Oral healthcare for older people: 'I can't afford not to go to the dentist, but can I afford it?'
Giddings, L; McKenzie-Green, B; Buttle, L; Tahana, K
MetadataShow full metadata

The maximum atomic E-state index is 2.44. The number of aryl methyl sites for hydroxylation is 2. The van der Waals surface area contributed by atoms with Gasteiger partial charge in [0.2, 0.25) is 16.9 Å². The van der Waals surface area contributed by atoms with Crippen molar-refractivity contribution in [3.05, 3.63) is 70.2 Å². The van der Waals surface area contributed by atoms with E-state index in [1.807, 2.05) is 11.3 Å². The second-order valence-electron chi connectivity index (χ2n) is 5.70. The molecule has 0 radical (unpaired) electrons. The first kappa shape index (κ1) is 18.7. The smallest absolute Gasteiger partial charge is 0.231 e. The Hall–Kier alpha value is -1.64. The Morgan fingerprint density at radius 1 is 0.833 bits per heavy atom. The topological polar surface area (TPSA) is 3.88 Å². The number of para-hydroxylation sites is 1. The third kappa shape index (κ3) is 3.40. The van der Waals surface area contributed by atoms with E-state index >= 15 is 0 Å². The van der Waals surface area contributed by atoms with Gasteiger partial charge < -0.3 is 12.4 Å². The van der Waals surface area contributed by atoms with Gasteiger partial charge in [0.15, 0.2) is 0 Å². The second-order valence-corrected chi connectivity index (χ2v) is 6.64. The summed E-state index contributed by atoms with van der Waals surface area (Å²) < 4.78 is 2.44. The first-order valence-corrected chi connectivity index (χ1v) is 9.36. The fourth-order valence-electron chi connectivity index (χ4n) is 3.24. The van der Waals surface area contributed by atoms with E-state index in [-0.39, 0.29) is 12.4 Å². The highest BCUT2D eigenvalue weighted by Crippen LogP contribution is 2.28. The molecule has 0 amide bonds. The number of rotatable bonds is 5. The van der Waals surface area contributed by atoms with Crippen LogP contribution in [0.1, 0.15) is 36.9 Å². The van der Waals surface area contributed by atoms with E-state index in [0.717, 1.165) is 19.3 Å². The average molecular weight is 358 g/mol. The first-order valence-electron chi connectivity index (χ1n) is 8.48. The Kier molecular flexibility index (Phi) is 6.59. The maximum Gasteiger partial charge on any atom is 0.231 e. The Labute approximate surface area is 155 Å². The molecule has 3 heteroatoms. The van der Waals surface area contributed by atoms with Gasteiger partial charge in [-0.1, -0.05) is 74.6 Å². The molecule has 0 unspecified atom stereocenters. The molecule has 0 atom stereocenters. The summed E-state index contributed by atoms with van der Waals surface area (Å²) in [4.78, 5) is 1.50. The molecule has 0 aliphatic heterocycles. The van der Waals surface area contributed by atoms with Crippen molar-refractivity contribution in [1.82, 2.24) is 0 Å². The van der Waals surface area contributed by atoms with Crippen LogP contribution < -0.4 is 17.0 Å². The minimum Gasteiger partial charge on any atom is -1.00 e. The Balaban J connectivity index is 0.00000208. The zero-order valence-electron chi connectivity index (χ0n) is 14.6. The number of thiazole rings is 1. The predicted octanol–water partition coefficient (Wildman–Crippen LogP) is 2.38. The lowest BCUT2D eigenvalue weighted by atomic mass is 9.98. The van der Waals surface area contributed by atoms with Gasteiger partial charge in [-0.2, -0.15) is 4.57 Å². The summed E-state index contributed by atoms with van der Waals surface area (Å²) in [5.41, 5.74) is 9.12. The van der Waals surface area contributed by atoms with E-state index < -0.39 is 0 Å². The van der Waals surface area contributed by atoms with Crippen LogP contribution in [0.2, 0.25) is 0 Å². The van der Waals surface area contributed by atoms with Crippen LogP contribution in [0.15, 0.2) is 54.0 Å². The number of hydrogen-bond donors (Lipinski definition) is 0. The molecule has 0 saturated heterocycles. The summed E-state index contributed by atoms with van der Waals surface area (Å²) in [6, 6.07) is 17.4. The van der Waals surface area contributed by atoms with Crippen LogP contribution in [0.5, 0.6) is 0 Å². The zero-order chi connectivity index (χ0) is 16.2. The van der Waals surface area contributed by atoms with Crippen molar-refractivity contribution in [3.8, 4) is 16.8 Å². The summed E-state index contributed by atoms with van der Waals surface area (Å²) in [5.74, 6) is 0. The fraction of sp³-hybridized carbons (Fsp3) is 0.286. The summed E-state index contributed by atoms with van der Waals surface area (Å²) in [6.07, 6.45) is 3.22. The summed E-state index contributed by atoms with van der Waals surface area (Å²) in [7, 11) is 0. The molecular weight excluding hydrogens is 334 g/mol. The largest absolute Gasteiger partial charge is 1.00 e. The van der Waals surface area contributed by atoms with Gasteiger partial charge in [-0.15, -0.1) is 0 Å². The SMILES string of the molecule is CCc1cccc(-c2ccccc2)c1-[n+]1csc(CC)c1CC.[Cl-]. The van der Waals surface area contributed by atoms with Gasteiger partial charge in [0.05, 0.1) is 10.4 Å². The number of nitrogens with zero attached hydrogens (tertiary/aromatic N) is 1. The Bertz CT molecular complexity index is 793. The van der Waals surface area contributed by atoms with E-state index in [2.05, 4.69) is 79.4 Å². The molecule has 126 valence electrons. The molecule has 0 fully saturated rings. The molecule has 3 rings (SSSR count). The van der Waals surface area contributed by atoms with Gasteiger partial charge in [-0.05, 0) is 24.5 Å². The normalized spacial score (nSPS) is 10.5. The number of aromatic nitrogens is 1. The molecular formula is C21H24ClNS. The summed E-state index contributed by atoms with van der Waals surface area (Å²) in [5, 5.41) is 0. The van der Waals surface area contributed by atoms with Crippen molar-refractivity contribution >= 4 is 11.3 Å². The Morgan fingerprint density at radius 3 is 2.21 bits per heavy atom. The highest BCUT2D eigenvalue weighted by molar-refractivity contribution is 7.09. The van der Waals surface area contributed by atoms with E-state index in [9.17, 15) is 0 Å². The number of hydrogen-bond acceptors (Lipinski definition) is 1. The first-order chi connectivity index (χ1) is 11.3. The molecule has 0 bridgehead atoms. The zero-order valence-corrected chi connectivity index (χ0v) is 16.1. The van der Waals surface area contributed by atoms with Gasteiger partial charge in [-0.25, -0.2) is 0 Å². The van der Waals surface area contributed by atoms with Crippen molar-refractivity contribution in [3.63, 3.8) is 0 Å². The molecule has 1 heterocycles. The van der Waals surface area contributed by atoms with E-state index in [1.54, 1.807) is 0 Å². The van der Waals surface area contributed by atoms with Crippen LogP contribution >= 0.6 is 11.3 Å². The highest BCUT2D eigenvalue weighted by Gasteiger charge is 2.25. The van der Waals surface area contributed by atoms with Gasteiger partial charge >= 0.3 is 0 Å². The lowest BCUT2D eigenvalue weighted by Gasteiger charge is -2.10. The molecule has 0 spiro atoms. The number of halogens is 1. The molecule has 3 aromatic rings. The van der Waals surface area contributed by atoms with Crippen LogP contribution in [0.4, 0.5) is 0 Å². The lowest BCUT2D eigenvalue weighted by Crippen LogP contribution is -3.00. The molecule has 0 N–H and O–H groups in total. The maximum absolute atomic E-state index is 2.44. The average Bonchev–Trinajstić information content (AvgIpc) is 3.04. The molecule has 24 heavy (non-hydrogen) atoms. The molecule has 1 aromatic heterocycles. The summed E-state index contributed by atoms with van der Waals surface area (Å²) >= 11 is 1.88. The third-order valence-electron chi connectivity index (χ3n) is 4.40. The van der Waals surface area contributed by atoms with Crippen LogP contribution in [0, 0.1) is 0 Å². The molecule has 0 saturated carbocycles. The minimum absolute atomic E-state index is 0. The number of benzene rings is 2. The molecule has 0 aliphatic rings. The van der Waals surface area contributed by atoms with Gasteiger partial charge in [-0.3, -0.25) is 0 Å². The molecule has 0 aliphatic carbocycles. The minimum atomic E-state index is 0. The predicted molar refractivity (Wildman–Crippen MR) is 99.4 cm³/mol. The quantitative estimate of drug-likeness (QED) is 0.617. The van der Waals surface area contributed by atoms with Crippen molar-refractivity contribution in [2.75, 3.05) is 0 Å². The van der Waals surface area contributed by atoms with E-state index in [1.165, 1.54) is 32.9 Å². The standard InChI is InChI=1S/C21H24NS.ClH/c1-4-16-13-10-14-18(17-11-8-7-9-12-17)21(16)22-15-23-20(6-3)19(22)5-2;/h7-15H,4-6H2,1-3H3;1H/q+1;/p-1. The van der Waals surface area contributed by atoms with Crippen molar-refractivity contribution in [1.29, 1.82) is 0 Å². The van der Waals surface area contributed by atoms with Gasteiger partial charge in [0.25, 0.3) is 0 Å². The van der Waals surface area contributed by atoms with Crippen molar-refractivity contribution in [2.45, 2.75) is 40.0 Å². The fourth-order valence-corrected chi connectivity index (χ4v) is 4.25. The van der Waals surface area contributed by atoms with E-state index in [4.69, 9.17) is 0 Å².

Aim The purpose of this study was to examine challenges older people encounter in maintaining satisfactory oral health status. Method This interpretive qualitative study involved 19 in-depth interviews with participants aged 65 to 87 years. Data were examined using a three-level analytic process. NVivo Qualitative Software assisted data management. Results Participants in this study didn’t ‘just go’ to the dentist. Much effort went into solving the dilemmas and tensions of maintaining their oral health through a process of option balancing. Balancing personal and financial costs, they continually assessed their ‘bottom line’. They negotiated issues of: dental cost versus service quality; basic treatment versus functionality and social appearance; future living costs versus current dental costs; and ‘how long will it need to last’ versus ‘how long will I live’? Conclusion Problems exist in the provision of affordable oral health care for the older population in Aotearoa New Zealand. They struggle to afford dental care. They receive little financial support to access oral healthcare services and are dependent on developing their own strategies to enable such care. Health professionals and policy decisionmakers’ challenge is to bridge this gap.